var greet = function(name) { return "Hi there, " + name; };
var exclaim  = function(statement) { return statement + "!"; };
var remark = function(remark) { return remark + " You know I'm glad to see you."; };
var welcome = $.compose(remark, greet, exclaim);
console.log(welcome('Jeff')); // => Hi there, Jeff! You know I'm glad to see you.

Besides these, there are a couple of others. First off, ChocolateChip automatically outputs a class of “portrait” or “landscape” on the body tag when the mobile device’s orientation changes. You just have to write your CSS to be aware of that. Something like this would work:

body.portrait > article {
	background-color: green;
	color: red;
}
body.landscape > article {
	background-color: red;
	color: green;
}

Customize the aliases for ChocolateChip

In case you are really, really want to use some other library with ChocolateChip, and you’re using one that also uses $ and $$, ChocolateChip will automatically reassign its $ and $$ methods to __$ and __$$ respectively. If you don’t want to use these either, you can assign them to whatever other aliases you wish. To make this all work, though, you’ll need to import the other library before ChocolateChip, otherwise ChocolateChip will clobber the $ and $$ of the other library. To reassign the default ChocolateChip aliases, do so in a $.ready block as follows:

<script src="someOtherLibrary" type="text/javascript"></script>
<script src="chocolatechip-1.0.6.js" type="text/javascript"></script>

<script type="text/javascript">
$(function() {
    window.cc = window.__$;
    window.CC = window.__$$;
    // Now you can use cc and CC for ChocolateChip's $ and $$ while using the $ and $$ of the other library.
});
</script>

IMPORTANT!

If you change the reference to $ and $ and you have any external ChocolateChip scripts that use $, you will need to update those as well or you’ll get an error because $ and $$ will not point to the ChocolateChip versions. Although you can change ChocolateChip’s global alias to whatever you want, ChocolateChip will continue to use $ internally.

Device detection

ChocolateChip also provides a number of device tests so that you can write custom code for different devices. The test return true or false. Here is what’s available:

  1. iphone
  2. ipad
  3. ipod
  4. android
  5. webos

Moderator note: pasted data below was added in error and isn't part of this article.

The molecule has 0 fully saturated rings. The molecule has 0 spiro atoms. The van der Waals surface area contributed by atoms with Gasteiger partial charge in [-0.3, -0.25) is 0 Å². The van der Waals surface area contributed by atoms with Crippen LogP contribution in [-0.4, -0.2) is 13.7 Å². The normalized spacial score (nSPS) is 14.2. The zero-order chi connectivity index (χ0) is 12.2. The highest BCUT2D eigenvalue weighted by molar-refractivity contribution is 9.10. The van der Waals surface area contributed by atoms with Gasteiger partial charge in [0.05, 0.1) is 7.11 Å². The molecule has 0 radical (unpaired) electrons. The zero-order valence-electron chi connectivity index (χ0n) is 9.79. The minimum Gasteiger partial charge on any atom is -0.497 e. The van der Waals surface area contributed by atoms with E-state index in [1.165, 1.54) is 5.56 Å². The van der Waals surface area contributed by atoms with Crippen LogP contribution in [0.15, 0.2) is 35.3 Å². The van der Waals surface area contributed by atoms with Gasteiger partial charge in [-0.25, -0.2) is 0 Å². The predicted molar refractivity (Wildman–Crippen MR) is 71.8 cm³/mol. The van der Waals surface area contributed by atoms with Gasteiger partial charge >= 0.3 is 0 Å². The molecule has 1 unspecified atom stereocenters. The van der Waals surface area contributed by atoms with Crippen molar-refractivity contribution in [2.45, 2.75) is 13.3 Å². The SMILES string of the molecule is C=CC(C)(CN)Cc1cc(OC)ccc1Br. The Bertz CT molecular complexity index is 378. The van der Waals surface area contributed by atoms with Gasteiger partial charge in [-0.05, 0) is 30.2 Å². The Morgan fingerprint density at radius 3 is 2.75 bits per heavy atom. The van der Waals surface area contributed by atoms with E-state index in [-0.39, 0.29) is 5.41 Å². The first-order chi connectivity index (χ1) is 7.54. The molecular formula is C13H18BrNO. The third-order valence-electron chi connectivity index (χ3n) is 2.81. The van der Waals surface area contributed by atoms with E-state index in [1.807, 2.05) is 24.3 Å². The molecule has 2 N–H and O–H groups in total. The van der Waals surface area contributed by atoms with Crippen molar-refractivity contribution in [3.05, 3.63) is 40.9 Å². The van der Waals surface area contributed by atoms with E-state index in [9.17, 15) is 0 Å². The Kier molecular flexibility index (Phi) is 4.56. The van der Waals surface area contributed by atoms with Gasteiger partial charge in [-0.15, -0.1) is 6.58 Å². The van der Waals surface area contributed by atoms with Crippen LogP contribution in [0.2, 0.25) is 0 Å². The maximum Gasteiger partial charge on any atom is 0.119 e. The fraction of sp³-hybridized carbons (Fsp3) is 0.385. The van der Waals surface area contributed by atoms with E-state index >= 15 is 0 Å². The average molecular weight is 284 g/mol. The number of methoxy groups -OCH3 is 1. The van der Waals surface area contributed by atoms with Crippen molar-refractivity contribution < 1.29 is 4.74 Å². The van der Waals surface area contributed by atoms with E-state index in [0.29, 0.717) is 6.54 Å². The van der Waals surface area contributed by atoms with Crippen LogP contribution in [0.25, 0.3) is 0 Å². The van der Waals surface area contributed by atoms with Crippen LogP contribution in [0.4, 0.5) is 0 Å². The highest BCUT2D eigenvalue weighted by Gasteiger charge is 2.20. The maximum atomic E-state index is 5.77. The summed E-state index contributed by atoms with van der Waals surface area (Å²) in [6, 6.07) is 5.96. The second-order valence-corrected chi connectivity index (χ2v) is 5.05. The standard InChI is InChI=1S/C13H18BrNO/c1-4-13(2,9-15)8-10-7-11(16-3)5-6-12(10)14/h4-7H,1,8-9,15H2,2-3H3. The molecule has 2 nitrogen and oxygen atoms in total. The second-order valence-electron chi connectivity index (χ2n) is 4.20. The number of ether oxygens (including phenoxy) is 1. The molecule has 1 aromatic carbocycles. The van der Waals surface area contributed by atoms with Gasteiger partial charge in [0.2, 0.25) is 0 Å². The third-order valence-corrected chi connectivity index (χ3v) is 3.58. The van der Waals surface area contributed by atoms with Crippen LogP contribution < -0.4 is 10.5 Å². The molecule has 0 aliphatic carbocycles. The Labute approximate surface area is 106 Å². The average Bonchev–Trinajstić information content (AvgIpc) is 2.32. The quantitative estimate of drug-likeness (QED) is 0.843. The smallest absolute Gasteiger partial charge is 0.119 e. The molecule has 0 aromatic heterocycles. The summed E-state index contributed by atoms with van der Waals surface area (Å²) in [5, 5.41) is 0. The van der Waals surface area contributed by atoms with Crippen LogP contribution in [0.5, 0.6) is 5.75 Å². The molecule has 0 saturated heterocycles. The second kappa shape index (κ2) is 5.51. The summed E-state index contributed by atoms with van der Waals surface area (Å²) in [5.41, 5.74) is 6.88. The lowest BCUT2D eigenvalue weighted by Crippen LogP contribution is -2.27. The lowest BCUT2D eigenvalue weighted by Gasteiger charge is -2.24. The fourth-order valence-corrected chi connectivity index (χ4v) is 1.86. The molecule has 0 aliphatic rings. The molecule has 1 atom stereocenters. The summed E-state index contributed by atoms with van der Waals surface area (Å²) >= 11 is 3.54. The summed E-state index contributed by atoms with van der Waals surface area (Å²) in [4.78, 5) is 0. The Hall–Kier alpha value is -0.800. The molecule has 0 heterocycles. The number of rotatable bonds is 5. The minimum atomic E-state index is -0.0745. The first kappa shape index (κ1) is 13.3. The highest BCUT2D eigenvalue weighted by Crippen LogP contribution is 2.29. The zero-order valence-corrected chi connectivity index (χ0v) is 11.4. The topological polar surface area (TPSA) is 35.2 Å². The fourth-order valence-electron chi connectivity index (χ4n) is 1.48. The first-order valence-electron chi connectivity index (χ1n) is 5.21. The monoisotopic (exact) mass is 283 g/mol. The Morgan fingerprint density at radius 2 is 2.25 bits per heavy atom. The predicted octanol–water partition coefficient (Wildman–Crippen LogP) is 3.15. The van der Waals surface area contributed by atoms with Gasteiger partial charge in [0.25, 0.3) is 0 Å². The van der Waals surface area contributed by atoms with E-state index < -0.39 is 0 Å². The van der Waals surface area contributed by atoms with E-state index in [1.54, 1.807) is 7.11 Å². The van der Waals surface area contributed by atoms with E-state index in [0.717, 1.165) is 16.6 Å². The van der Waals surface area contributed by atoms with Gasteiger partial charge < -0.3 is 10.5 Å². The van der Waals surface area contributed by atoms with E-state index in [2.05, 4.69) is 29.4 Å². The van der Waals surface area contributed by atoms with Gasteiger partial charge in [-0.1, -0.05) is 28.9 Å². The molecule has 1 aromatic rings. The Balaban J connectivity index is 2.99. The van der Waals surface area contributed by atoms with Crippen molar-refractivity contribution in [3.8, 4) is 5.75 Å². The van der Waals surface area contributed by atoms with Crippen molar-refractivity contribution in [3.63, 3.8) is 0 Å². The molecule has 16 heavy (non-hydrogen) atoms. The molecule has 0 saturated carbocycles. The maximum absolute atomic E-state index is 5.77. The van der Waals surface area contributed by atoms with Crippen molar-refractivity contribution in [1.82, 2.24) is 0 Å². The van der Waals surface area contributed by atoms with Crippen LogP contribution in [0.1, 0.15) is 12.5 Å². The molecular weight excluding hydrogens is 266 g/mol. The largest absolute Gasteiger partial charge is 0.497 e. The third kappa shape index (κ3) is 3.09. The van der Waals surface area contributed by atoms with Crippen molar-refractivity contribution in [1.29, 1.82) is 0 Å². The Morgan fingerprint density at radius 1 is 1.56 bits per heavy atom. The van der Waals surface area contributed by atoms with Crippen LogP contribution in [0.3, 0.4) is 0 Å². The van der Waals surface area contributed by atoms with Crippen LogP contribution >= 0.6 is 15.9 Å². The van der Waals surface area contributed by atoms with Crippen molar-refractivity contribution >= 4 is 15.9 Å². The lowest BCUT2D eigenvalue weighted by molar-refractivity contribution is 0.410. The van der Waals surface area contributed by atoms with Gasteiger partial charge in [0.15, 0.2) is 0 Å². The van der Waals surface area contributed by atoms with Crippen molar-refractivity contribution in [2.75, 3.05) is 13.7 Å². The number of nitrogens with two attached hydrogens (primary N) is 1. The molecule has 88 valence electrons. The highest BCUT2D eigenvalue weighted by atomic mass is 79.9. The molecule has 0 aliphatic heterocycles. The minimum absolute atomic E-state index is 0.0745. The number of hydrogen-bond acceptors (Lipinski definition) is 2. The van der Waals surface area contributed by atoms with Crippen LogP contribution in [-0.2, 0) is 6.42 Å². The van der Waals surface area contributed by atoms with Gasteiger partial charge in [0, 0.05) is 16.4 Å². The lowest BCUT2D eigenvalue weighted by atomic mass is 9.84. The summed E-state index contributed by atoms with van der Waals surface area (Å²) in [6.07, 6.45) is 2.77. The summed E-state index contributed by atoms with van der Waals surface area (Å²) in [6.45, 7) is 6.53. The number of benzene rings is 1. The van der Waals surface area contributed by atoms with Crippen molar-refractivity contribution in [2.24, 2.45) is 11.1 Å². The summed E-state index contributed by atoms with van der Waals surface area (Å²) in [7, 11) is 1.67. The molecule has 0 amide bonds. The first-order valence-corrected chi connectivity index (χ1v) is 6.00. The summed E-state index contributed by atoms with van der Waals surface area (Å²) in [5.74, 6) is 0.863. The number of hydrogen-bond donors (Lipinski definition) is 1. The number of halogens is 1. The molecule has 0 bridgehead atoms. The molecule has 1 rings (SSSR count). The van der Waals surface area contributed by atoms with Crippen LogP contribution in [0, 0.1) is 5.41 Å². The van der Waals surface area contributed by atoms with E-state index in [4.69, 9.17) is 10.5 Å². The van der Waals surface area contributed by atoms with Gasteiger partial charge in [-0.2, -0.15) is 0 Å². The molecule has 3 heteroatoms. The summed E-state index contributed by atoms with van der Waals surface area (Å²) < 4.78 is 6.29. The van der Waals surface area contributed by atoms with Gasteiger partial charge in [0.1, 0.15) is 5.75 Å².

6. blackberry
  7. online
  8. standalone

Here’s an example of device detection:

if (!$.iphone) {
	alert("This app only works with the iPhone.");
}
if (!$.standalone) {
	alert("Please install this app on your homescreen by pressing the plus icon in the toolbar below.")
}
if (ipad) {
	$.importScript("../scripts/ipad-script.js");
}

Update Dec 23, 2010

As of version 1.0.8, ChocolateChip offers the following two methods:

Element.getTop()
A method get the offset top of an element relative to the document’s top.
Element.getLeft()
A method to get the offset left of an element relative to the documents left.

These two methods return their position as integers without any length identifiers:

var elem = $("#favItem");
var elemPos = "top: " + elem.getTop() + "px; left: " + elem.getLeft() + "px;";
console.log("The element's position is: " + elemPos);

New in version 1.2.0:

Object Extension:

Just as you can use forEach() or each() on an array, ChocolateChip also provides a convenient way to iterate over an object using Object.each(). Like each() on an array, you can access the key and value of the object. As with the array version, you can name these two arguments whatever you want. The first argument will always be the key and the second, the value”

var obj = {"i-1": "item 1", "i-2":"item 2", "i-3":"item 3", "another-one":"item 4", "something-else":"item 5"};
obj.each(function(key, value) {
    $("ol").append("<li>" + value + "</li>");
});

This will output:

<ol>
   <li>item 1</li>
   <li>item 2</li>
   <li>item 3</li>
   <li>item 4</li>
   <li>item 5</li>
</ol>
Advertisements